I have not been sleeping well at all. My bed has once again become that magical place where I suddenly remember everything I was supposed to do that day, but didn’t. And I know that once I crawl out from beneath that white duvet I will once again, in a foggy haze of procrastination, forget everything that I vowed to do in the wee hours of the morning. So I have taken to sleeping with a pen and notepad next to my bed so that I can jot down things in the dark as I remember them and clear them from my mind. This hasn’t worked as well as you would think. Upon waking this morning I found a message to myself reminding me to “Char doc squikle skorf”. While I don’t think this was intended to be an inspired grill idea, it did remind me that I still need to post my cong you bing recipe. I have adapted the recipe from one found at Traditional Chinese Recipes to more closely resemble the thin and crispy pancakes that our local vendor made. It is essential that you make the dough two days before you intend to use it to allow the gluten to bind. This is a great recipe to use when doing a Mongolian grill and everyone can get their hands dirty cooking their own (in which case most of the pancakes will, in all likelihood, be wonky, a little burnt and the object of much ridicule).
300g all purpose flour
6 spring onions, leafy green parts finely chopped (you can reserve the chopped whites and use in the paste)
1/2 tsp salt
1 tb vegetable oil
115g of boiling water (yes, grams Heston)
70g of cold water
spicy basting paste
Add the boiling water to the flour and stir. When it is well incorporated, add the cold water and continue mixing until it is smooth. You will have a very wet dough. Oil your hands and collect the dough into a ball. Place in a plastic bag in the refrigerator and allow to stand for two days or so.
With oiled hands, turn the dough out on to a smooth, oiled surface and flatten into a rectangle approximately 1cm thick. Sprinkle with the salt and spring onions and press them into the dough. Fold the dough in half and press down to 1 cm thick again. Rub the surface of the dough with your oiled hands, fold and press down again. Do this four or five times so that you layer the dough with oil and spring onions, similar to what you would do with puff pastry. Now grab a hand full of dough (a little bigger than the size of a golf ball) and roll it out with an oiled roller till you have a disk about 2mm thick. It’s a little slippery and tricky, but you’ll get the hang of it eventually. If a hole appears, don’t worry about it.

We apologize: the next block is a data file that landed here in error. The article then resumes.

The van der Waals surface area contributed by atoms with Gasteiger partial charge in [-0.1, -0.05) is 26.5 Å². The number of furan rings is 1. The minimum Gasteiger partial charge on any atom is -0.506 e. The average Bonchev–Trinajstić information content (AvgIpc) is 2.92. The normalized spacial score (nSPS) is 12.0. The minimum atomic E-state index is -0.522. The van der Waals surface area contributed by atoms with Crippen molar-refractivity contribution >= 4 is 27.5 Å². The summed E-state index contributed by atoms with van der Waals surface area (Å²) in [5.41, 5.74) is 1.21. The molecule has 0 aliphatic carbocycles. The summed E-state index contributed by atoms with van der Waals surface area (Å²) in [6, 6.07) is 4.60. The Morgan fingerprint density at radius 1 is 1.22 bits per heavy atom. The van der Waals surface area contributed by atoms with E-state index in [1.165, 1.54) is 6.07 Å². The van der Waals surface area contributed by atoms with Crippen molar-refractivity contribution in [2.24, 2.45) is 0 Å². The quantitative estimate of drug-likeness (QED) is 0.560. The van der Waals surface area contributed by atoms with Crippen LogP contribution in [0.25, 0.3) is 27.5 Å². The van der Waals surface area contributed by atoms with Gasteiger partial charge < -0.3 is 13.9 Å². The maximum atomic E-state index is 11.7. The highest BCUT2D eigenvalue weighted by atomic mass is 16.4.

In a heavy bottomed pan, heat a few tablespoons of oil. (If you haven’t noticed by now, this is not Weigh Less and enough oil in the pan is essential or it’ll taste yuck.) Lay the pancake in the oil, away from you. Cook until lightly browned and then flip it over. Brush with the paste, cook the other side until browned and then flip back for 5 more seconds, just to heat the paste through. The sugar in the paste will burn if you leave it too long. Serve cut into rectangular slices.
For the spicy basting paste:
2 onions, very finely chopped
chopped fresh red chillies to taste
4T sweet chilli sauce (pretty sure the Chinese don’t use this, but it works!)
Heat the oil in a heavy based saucepan and add the onions. Cook slowly until they begin to caramelise. Add the chillies and spices and continue cooking until the whole mixture turns into a gloriously, jammy, paprika hued concoction. Add the sweet chilli sauce and cook for a few more minutes. You’ll be left with a jammy oil that is perfect for basting your cong you bing.